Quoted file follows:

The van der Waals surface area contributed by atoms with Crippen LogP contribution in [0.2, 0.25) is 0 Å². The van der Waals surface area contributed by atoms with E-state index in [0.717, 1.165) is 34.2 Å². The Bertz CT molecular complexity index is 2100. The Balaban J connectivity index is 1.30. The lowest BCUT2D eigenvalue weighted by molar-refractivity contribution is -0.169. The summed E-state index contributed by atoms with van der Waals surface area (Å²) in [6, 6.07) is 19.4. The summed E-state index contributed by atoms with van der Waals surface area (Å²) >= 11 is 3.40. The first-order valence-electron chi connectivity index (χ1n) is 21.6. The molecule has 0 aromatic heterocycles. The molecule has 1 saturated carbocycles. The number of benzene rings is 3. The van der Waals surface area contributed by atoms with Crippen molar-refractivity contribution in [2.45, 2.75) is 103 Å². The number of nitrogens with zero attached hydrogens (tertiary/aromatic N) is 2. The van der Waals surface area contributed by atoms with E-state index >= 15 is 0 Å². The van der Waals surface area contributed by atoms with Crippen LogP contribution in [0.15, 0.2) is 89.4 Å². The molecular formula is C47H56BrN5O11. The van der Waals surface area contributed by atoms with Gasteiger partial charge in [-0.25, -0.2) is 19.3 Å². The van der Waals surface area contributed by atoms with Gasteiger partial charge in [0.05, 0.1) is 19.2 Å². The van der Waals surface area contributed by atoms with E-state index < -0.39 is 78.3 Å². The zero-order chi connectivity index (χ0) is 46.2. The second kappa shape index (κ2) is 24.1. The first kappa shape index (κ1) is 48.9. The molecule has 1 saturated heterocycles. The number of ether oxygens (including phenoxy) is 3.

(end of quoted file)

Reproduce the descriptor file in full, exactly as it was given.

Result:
The van der Waals surface area contributed by atoms with Crippen LogP contribution in [0.2, 0.25) is 0 Å². The van der Waals surface area contributed by atoms with E-state index in [0.717, 1.165) is 34.2 Å². The Bertz CT molecular complexity index is 2100. The Balaban J connectivity index is 1.30. The lowest BCUT2D eigenvalue weighted by molar-refractivity contribution is -0.169. The summed E-state index contributed by atoms with van der Waals surface area (Å²) in [6, 6.07) is 19.4. The summed E-state index contributed by atoms with van der Waals surface area (Å²) >= 11 is 3.40. The first-order valence-electron chi connectivity index (χ1n) is 21.6. The molecule has 0 aromatic heterocycles. The molecule has 1 saturated carbocycles. The number of benzene rings is 3. The van der Waals surface area contributed by atoms with Crippen molar-refractivity contribution in [2.45, 2.75) is 103 Å². The number of nitrogens with zero attached hydrogens (tertiary/aromatic N) is 2. The van der Waals surface area contributed by atoms with E-state index >= 15 is 0 Å². The van der Waals surface area contributed by atoms with Crippen LogP contribution in [0.15, 0.2) is 89.4 Å². The molecular formula is C47H56BrN5O11. The van der Waals surface area contributed by atoms with Gasteiger partial charge in [-0.25, -0.2) is 19.3 Å². The van der Waals surface area contributed by atoms with Gasteiger partial charge in [0.05, 0.1) is 19.2 Å². The van der Waals surface area contributed by atoms with E-state index < -0.39 is 78.3 Å². The zero-order chi connectivity index (χ0) is 46.2. The second kappa shape index (κ2) is 24.1. The first kappa shape index (κ1) is 48.9. The molecule has 1 saturated heterocycles. The number of ether oxygens (including phenoxy) is 3.